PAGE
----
Tunisia's "Jasmine Revolution" and the internet: Xeni on The Madeleine Brand Show

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14 Responses to “Tunisia's "Jasmine Revolution" and the internet: Xeni on The Madeleine Brand Show”

  1. Sparky says:

    I have some pegs to spare for Qaddafi.

  2. Anonymous says:

    See that America? Freedom brought to a country and not 1 bomb dropped on a family’s home.

  3. Anonymous says:

    Freedom brought to that country? What proof of there is that? I think cooler heads need to prevail. It may be a very good thing that Tunisia’s government it getting changed, but be careful what you wish for, we have yet to see what will come from the ashes.

    The Middle East is a very complex place. Just because a group of revolutionaries used social media to organize doesn’t mean that their own aims are just as freedom loving. There are plenty of religious factions in Tunisia that would love nothing more than to turn that country into theocracy with very heavy religious law.

    It would not be the first time an bad government was replaced by an even worse one. Iran anyone?

    I pray that won’t happen.

    And “without a single bomb dropping” is very wrong. This revolution was not without violence. In fact, there has been a lot of violence and the blood shed may not be over.

  4. teapot says:

    From the Internet in Tunisia Wikipedia page:
    Government-brokered “free Internet” programs provide web access for the price of a local telephone call and increased competition among ISPs have significantly reduced the economic barriers to Internet access. Those Tunisians for whom personal computers remain prohibitively expensive may also access the internet from more than 300 cybercafés set up by the authorities.

    I bet Ben Ali is regretting that now!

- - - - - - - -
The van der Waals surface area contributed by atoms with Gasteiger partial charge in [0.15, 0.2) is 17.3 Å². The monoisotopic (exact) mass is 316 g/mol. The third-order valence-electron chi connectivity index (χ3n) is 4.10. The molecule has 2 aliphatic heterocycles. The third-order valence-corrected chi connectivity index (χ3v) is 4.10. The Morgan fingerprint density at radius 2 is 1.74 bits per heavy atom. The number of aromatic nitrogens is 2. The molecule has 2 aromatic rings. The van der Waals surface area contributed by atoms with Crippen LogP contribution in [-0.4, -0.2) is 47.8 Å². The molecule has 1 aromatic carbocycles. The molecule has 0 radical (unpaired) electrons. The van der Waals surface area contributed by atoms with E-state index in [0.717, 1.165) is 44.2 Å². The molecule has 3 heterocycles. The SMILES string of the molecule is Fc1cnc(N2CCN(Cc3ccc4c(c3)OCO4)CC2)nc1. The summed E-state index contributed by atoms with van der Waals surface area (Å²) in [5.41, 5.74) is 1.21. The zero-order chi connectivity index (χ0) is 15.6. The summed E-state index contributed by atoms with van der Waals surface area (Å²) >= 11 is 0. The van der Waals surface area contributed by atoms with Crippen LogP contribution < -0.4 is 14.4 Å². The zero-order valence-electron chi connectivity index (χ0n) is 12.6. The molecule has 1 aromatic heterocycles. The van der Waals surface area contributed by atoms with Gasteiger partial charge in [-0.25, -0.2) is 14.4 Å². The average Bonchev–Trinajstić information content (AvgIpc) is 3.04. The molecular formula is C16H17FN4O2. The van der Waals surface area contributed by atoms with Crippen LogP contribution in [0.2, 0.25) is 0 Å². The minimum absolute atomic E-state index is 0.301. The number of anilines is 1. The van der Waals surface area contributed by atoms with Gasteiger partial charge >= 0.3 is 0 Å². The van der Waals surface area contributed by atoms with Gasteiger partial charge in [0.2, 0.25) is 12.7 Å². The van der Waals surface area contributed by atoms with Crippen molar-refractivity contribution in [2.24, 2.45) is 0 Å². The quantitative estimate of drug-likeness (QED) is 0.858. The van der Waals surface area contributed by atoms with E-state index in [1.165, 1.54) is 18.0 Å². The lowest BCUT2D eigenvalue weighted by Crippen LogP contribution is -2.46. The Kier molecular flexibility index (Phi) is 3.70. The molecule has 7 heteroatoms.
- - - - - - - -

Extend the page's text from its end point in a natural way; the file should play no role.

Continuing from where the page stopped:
• The Chemist says:

      Ah, but you know what’s important in preventing tyranny in this country? Forget net neutrality: Guns. Especially guns that are easily concealed, those are the only thing that can deter an overenthusiastic highly mechanized military.

      • JaxSean says:

        Hmmm… I wonder about that myself. Do you really think the average American gun owner could successfully stand up to the US military (if it was deployed against the population)?

        That may be an irrelevant question. Perhaps it is better to ask if they would?

  5. osmo says:

    Oh oh can I be the one who just see black clouds on the horizon? The IMF consideres the country in debt and all debts from one leader, toppled or not, goes on to the other. So to be able to survive (since much of Tunisias money has “gone missing”) they will have to agree to the very interesting IMF agreements.

  6. benher says:

    The revolution will be < 140 characters!

  7. Manooshi says:

    Random comment: Whenever I see a pic of Qaddafi, all I think of is the SNL parody of his hour and a half long speech at the U.N. in September ’09: http://3.ly/NWSY

  8. The Chemist says:

    I wonder if we’re already working to undermine this. Let’s face it, we don’t like democratically elected stable Arab governments because they tend to threaten Israel. Takes for example the sign being held up, which is a Mahmoud Darwish quote mentioning,

    “…meeting tomorrow on the soil of your sister, Palestine.”

    But don’t accuse me of being a cynic before I have the chance to declare it openly.

  9. Neon Tooth says:

    Ah but he was *our* dictator, which is why his killing of 60+ didn’t get quite the MSM time as Neda did.

  10. bosconet says:

    And in Hati we have the possible return of a dictator with Jean-Claude “Baby Doc” Duvalier’s return….

  11. Anonymous says:

    And Italy is hopefully next!

    The local situation is much more complicated (and awful) than you could imagine, but the included link can suggest a bit of the current scenario…

    http://saviano.blogautore.repubblica.it/2011/01/17/dimissioni/?ref=HREA-1

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